Can talk therapy halve the rate of cancer recurrence? How to think about the statistical significance of this finding? Is it just another example of the garden of forking paths?

James Coyne (who we last encountered in the sad story of Ellen Langer) writes: I’m writing to you now about another matter about which I hope you will offer an opinion. Here is a critique of a study, as well as the original study that claimed to find an effect of group psychotherapy on time […]

Social networks spread disease—but they also spread practices that reduce disease

I recently posted on the sister blog regarding a paper by Jon Zelner, James Trostle, Jason Goldstick, William Cevallos, James House, and Joseph Eisenberg, “Social Connectedness and Disease Transmission: Social Organization, Cohesion, Village Context, and Infection Risk in Rural Ecuador.” Zelner follows up: This made me think of my favorite figure from this paper, which […]

New research in tuberculosis mapping and control

Mapping and control. Or, as we would say, descriptive and causal inference. Jon Zelner informs os about two ongoing research projects: 1. TB Hotspot Mapping: Over the summer, I [Zelner] put together a really simple R package to do non-parametric disease mapping using the distance-based mapping approach developed by Caroline Jeffery and Al Ozonoff at […]

How is ethics like logistic regression?

Ethics decisions, like statistical inferences, are informative only if they’re not too easy or too hard. For the full story, read the whole thing.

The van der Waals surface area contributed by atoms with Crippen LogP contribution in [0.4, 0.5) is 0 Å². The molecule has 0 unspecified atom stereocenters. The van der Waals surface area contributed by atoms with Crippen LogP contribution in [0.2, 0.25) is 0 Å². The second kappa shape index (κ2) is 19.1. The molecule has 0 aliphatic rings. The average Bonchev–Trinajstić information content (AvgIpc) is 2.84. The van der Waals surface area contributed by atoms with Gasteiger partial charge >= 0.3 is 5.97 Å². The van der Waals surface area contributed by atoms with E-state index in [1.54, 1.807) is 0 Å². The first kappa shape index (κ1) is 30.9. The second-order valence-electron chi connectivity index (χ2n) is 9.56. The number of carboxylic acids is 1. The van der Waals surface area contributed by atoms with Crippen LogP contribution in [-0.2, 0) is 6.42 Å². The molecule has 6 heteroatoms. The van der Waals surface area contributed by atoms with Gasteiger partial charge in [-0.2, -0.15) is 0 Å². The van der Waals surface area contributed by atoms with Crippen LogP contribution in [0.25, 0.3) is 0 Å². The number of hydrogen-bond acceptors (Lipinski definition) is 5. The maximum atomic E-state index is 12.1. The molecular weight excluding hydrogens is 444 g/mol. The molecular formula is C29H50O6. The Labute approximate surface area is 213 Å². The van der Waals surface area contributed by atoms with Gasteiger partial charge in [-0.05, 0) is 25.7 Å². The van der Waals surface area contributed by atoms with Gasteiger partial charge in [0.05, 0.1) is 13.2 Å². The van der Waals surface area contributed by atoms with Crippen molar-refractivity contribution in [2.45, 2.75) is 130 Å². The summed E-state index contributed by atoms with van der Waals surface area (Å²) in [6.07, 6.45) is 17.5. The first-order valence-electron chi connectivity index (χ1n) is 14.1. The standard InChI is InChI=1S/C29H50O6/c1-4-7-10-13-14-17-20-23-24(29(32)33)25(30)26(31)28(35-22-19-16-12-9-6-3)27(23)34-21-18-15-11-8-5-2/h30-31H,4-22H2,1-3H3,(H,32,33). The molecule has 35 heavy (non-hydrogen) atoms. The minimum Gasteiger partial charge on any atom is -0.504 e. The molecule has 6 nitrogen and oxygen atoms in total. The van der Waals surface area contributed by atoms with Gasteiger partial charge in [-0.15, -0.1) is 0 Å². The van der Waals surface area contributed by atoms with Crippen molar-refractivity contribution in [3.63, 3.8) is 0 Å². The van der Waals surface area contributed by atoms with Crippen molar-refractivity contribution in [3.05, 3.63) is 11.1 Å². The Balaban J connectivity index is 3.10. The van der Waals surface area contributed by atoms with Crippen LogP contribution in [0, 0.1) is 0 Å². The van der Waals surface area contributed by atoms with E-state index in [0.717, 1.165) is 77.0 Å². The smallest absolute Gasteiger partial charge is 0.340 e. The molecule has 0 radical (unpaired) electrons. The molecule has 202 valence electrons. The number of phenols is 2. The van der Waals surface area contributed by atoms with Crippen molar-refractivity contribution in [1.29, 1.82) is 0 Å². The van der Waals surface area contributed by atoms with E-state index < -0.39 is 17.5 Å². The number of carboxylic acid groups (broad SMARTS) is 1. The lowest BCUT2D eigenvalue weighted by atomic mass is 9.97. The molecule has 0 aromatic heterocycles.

Bayesian models, causal inference, and time-varying exposures

Mollie Wood writes: I am a doctoral student in clinical and population health research. My dissertation research is on prenatal medication exposure and neurodevelopmental outcomes in children, and I’ve encountered a difficult problem that I hope you might be able to advise me on. I am working on a problem in which my main exposure […]

“The Saturated Fat Studies: Set Up to Fail”

Russ Lyons points me to this recent magazine article by Martijn Katan and a research article, “Diet and Serum Cholesterol: Do zero correlations negate the relationship?” by David Jacobs, Joseph Anderson, and Henry Blackburn, and this video by Michael Greger. This is interesting stuff, especially as the ultimate truth is still very unknown. It’s good […]

“Academics should be made accountable for exaggerations in press releases about their own work”

Fernando Martel Garcia points me to this news article by Ben Goldacre: For anyone with medical training, mainstream media coverage of science can be an uncomfortable read. It is common to find correlational findings misrepresented as denoting causation, for example, or findings in animal studies confidently exaggerated to make claims about treatment for humans. But […]

Statistical Significance – Significant Problem?

John Carlin, who’s collaborated on some of my recent work on Type S and Type M errors, prepared this presentation for a clinical audience. It might be of interest to some of you. The ideas and some of the examples should be familiar to regular readers of this blog, but it could be useful to […]

Bayesian survival analysis with horseshoe priors—in Stan!

Tomi Peltola, Aki Havulinna, Veikko Salomaa, and Aki Vehtari write: This paper describes an application of Bayesian linear survival regression . . . We compare the Gaussian, Laplace and horseshoe shrinkage priors, and find that the last has the best predictive performance and shrinks strong predictors less than the others. . . . And here’s […]

How a clever analysis of health survey data became transformed into bogus feel-good medical advice

Jonathan Falk sends a message with the heading, “Garden of forking paths, p value abuse, questionable causality, you name it,” this link to an article in JAMA Internal Medicine, and the following remarks: Unfortunately, I can only see the first page of this article, but it seems to contain all the usual suspects. (a) Forking […]